Make learning fun. All students need fun in their lives, high schoolers included! You can give the school day an infusion of fun yourself—for example, by wearing costumes and using props that relate to the content, or by creating themes and fun virtual backgrounds. You can also make learning more fun by encouraging students to learn in creative ways without a screen. Invite them to write a song, put together a poster, or create a blog post related to the lesson content.
Improve communication between learners. Now more than ever, kids need clear and consistent communication. Repeat instructions frequently and make sure everything your students need is well organized and easy to find. Prioritize consistency, clarity, and beauty: as a guide, think like Starbucks, which creates positive feelings in its customers by providing a consistent menu and experience across its many locations.
Provide invisible or silent support. Think of creative ways you can provide effective support without sitting next to a student or making your support too obtrusive. You might do this by enlisting a peer to assist your student with a task, telling the class that you’re here to help anyone who needs support (not just a specific student), and communicating with your student via a private backchannel (such as texting) to offer help throughout the day.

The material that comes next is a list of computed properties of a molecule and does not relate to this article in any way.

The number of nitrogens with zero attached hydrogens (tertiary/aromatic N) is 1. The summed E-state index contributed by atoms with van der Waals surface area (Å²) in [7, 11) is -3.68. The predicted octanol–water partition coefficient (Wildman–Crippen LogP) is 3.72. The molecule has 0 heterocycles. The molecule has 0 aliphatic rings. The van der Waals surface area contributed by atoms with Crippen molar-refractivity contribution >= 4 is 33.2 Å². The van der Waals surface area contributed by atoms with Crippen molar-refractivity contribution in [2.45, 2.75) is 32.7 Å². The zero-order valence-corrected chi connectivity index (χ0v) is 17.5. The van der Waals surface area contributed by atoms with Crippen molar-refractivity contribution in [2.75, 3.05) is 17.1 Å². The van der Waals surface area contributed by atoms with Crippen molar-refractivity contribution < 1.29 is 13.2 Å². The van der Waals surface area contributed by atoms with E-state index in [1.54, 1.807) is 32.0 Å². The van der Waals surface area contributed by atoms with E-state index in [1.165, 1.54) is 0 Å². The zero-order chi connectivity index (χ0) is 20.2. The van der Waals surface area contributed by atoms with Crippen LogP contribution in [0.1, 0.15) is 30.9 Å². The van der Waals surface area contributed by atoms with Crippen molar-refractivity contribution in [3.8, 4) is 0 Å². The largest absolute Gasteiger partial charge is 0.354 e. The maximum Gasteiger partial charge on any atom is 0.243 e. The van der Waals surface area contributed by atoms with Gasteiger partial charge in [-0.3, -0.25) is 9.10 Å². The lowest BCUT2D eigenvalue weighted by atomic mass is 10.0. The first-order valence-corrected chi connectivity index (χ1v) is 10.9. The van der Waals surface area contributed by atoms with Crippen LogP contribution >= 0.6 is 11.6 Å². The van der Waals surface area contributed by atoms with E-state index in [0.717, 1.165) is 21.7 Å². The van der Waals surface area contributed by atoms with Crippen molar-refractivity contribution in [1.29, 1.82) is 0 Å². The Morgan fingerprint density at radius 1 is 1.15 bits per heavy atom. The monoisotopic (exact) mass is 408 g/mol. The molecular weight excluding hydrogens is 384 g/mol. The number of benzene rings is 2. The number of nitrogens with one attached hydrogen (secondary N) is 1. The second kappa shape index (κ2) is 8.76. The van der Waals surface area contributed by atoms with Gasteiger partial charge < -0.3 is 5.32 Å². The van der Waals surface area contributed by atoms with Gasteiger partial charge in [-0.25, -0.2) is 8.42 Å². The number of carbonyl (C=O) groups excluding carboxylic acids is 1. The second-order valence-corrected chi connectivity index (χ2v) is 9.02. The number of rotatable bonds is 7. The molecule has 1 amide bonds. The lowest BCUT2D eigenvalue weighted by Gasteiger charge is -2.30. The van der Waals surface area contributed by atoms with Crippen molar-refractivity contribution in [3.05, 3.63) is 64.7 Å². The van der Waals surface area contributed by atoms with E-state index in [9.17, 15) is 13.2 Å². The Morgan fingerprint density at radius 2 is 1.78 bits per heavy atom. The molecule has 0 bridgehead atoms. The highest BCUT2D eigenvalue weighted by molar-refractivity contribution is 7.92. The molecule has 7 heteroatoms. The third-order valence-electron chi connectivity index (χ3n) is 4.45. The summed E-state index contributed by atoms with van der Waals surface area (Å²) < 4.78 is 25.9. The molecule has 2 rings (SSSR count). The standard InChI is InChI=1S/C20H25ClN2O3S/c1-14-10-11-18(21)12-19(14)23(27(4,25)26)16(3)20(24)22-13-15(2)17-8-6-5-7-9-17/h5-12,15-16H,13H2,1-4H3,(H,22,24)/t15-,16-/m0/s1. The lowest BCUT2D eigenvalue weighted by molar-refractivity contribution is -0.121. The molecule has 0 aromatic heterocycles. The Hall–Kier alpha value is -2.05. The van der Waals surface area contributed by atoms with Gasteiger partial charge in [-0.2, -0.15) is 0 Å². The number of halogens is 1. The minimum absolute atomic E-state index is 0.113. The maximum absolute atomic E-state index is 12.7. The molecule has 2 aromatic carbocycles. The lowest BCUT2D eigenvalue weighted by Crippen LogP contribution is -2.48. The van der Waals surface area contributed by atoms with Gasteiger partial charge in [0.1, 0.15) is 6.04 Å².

Use the big ideas shared in today’s post to help you make the most of virtual instruction—and, in Julie and Kristie’s words, “teach through a screen, not on a screen.” And for more in-depth practical guidance from these two in-demand experts:
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Julie and Kristie are offering four FREE Paraprofessional Master Classes in 2021, delivered via Zoom! You’ll get immediately useful tips and guidance on four key topics: Supporting Big and Challenging Behaviors, Using the Ladder of Independence, 100 Ways to Adapt Anything, and Providing on the Fly Supports.
And that’s not all—in 2021, Julie and Kristie will offer a whole spectrum of excellent learning opportunities on co-teaching, equity, educational leadership, virtual instruction, and more. Explore their full schedule here!
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Julie Causton teamed up with coauthor Kate MacLeod for an exciting new edition of The Paraprofessional’s Handbook for Effective Support in Inclusive Classrooms, a hands-on guide to surviving and thriving as an integral part of your school’s inclusive team.
Save 20% when you use the code BLOGPARA20 at checkout by 3/31/21!